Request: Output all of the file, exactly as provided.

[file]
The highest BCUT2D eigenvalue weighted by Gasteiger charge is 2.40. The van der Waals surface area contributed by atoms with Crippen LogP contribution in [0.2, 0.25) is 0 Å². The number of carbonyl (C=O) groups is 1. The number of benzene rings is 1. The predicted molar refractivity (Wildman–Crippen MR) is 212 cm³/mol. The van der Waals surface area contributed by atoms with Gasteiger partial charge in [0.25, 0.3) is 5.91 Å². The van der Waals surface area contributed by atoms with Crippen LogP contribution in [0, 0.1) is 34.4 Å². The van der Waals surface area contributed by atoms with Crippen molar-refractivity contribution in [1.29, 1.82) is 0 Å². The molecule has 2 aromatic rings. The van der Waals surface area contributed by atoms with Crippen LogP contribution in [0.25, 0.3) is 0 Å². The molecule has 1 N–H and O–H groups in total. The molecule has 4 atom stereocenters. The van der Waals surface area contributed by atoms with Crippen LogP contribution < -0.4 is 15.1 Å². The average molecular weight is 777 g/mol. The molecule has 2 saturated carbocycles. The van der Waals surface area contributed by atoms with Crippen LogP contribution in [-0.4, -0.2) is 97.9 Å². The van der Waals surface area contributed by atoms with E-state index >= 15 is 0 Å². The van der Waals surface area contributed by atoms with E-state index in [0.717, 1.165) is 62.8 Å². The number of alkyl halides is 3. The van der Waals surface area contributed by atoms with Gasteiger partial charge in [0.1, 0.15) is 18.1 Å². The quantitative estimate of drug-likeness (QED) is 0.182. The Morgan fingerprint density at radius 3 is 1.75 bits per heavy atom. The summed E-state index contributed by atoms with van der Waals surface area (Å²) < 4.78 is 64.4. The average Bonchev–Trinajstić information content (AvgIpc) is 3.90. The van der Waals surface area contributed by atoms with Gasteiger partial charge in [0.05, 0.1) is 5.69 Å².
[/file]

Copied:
The highest BCUT2D eigenvalue weighted by Gasteiger charge is 2.40. The van der Waals surface area contributed by atoms with Crippen LogP contribution in [0.2, 0.25) is 0 Å². The number of carbonyl (C=O) groups is 1. The number of benzene rings is 1. The predicted molar refractivity (Wildman–Crippen MR) is 212 cm³/mol. The van der Waals surface area contributed by atoms with Gasteiger partial charge in [0.25, 0.3) is 5.91 Å². The van der Waals surface area contributed by atoms with Crippen LogP contribution in [0, 0.1) is 34.4 Å². The van der Waals surface area contributed by atoms with Crippen molar-refractivity contribution in [1.29, 1.82) is 0 Å². The molecule has 2 aromatic rings. The van der Waals surface area contributed by atoms with Crippen LogP contribution in [0.25, 0.3) is 0 Å². The molecule has 1 N–H and O–H groups in total. The molecule has 4 atom stereocenters. The van der Waals surface area contributed by atoms with Crippen LogP contribution < -0.4 is 15.1 Å². The average molecular weight is 777 g/mol. The molecule has 2 saturated carbocycles. The van der Waals surface area contributed by atoms with Crippen LogP contribution in [-0.4, -0.2) is 97.9 Å². The van der Waals surface area contributed by atoms with E-state index >= 15 is 0 Å². The van der Waals surface area contributed by atoms with E-state index in [0.717, 1.165) is 62.8 Å². The number of alkyl halides is 3. The van der Waals surface area contributed by atoms with Gasteiger partial charge in [0.1, 0.15) is 18.1 Å². The quantitative estimate of drug-likeness (QED) is 0.182. The Morgan fingerprint density at radius 3 is 1.75 bits per heavy atom. The summed E-state index contributed by atoms with van der Waals surface area (Å²) < 4.78 is 64.4. The average Bonchev–Trinajstić information content (AvgIpc) is 3.90. The van der Waals surface area contributed by atoms with Gasteiger partial charge in [0.05, 0.1) is 5.69 Å².